The cells 15 that form the impingement cavity in the airfoil are formed by placing a ceramic filler material 31 in the part of the airfoil structure 12 that forms the cell 15 and a filler material 33 extending from 31 that forms the bottom of the film cooling hole as seen in FIG. 2 a. The filler material 31 and 33 is a single piece that is solid and is placed within the cell and cooling hole forming surface in the airfoil structure 12. The film cooling hole will extend from the side wall of the cell 15 and out to the airfoil outer surface at an angle. The cell 15 and film cooling hole in the airfoil support structure 12 can be formed during the casting or machined into the airfoil structure after casting. The ceramic filler material 31 with the film cooling hole formation 33 extending from the side of the cell 15 to the outer airfoil wall surface is placed in the open space and an outer wall 21 is formed over the ceramic filler material 31 and 33. Before the ceramic filler material 31 is placed in the cell 15, the metering and impingement hole 16 is formed in the airfoil support structure 12. The ceramic filler material 31 used to form the cell 15 includes a roughened surface on the top that will form the turbulators or trip strips along the inner surface of the outer wall 21. When the outer airfoil wall surface 21 is formed on the airfoil support structure 12, the ceramic filler material is leached out to leave the impingement cell 15 and the film cooling hole 17 in the airfoil 10 as seen in FIG. 2 b. The airfoil outer wall 21 can be applied by an electron beam (EB process), physical vapor deposition (PVD) process, or sprayed on by the well known processes of forming thin layers. The resulting cells 15 form diffusion and impingement cavities within the airfoil. A TBC 23 can be applied over the outer airfoil wall 21 to enhance the heat resistance of the airfoil 10.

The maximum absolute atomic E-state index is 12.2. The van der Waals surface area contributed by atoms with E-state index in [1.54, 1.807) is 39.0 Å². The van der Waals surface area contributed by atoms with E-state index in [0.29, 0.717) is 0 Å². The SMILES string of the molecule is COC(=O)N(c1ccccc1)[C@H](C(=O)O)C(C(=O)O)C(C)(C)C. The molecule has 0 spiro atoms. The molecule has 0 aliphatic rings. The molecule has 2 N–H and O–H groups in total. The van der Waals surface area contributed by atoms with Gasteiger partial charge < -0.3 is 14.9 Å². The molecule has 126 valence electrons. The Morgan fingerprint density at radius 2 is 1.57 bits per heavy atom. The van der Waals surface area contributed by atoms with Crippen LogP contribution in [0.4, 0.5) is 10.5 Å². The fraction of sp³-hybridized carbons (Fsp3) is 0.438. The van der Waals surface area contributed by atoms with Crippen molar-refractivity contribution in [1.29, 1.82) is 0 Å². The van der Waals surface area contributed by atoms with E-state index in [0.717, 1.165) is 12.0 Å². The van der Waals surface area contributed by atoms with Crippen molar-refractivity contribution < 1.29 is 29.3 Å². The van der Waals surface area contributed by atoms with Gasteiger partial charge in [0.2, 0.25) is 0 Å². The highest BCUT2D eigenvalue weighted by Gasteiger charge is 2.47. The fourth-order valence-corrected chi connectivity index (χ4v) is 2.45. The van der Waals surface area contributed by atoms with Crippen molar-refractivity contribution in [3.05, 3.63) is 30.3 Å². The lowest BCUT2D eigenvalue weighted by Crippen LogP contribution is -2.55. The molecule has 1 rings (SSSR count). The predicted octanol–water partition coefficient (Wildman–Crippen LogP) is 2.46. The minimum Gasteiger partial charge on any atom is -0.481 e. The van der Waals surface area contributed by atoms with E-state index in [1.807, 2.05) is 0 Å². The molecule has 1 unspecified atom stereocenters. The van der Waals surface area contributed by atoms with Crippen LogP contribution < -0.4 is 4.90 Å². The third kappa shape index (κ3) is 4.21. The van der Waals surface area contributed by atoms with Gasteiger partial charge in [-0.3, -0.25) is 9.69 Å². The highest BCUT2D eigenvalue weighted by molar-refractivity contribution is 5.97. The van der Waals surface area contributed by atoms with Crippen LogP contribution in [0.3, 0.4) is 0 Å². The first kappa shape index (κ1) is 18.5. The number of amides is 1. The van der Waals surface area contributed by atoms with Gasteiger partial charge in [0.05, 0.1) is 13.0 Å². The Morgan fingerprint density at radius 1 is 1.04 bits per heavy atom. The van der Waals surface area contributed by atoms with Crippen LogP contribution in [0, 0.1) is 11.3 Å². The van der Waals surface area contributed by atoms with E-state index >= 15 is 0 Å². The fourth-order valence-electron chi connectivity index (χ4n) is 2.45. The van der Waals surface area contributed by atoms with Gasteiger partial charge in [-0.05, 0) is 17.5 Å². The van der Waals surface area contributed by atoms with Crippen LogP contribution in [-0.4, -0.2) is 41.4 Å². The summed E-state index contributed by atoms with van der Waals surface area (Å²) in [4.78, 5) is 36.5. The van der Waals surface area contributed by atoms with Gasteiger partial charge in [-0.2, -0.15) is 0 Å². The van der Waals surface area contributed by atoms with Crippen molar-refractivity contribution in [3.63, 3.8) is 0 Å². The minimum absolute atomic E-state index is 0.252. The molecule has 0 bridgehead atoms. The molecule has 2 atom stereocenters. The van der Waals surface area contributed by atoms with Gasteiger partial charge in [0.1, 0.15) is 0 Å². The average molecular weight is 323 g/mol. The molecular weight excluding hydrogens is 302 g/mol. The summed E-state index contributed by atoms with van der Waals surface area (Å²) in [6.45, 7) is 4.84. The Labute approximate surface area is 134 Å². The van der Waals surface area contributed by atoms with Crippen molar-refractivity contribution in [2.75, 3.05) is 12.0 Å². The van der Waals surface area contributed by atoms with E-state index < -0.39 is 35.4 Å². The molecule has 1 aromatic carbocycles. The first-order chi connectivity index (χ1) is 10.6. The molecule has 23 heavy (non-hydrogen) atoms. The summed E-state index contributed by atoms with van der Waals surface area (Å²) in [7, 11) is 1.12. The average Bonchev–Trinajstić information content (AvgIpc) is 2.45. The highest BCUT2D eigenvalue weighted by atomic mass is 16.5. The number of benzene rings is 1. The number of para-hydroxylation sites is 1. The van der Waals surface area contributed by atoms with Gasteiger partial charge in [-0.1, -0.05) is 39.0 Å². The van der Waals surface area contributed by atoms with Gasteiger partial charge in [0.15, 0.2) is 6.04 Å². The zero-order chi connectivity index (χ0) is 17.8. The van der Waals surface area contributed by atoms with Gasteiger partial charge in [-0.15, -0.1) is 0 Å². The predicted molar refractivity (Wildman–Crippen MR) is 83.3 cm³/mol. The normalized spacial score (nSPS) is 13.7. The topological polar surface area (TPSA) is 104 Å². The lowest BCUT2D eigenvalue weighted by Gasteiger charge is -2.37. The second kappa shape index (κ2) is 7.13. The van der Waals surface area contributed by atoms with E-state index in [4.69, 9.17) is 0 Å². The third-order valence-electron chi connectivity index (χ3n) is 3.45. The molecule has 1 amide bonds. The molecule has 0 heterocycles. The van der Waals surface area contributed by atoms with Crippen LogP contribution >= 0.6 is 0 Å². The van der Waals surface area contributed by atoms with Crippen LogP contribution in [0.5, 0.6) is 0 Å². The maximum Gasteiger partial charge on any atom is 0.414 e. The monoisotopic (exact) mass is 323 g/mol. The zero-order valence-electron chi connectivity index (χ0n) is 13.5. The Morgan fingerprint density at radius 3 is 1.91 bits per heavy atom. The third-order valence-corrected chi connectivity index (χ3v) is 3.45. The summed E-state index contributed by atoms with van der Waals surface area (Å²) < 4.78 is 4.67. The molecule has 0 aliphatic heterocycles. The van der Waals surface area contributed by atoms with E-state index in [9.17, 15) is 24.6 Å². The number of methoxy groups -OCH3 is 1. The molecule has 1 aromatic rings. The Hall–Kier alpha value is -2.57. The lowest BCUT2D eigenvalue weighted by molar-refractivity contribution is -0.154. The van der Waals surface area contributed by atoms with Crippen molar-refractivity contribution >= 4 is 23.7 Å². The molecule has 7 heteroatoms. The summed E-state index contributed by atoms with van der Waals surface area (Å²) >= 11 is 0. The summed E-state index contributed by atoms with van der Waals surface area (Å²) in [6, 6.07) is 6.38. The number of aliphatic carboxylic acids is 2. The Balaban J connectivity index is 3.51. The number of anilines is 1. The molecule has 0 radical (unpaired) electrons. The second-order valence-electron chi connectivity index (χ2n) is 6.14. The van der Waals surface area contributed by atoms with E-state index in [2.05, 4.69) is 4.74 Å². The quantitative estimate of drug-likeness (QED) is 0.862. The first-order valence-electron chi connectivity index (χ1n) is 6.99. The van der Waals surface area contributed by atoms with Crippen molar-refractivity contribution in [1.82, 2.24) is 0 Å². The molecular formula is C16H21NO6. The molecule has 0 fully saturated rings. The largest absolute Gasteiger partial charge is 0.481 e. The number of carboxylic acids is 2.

The cells 15 are formed in the airfoil structure along a staggered arrangement as seen in FIG. 5. One row of cells 15 is spaced along the span-wise length of the airfoil, while an adjacent row of cells is spaced such that the cell is located about midway between cells in the adjacent row. The cells 15 can have a square shape as shown in FIG. 5, or the cells 15 can have a rectangular shape such that either the height or the width as seen in FIG. 5 can be larger than the other. The metering and impingement hole 16 is shown centered within the cell 15. However, the hole 16 can be located off-center if desired. Also, more than one hole 16 can be used for each individual cell 15.

Because of the individual cells 15 spaced along the airfoil wall, the metering and impingement holes 16 can be sized in order to regulate the pressure and cooling air flow into the cells and out through the film cooling holes 17 such that hot spots arranged around the airfoil 10 will have the proper amount of cooling air at the required pressure while other locations along the airfoil will not be over-cooled.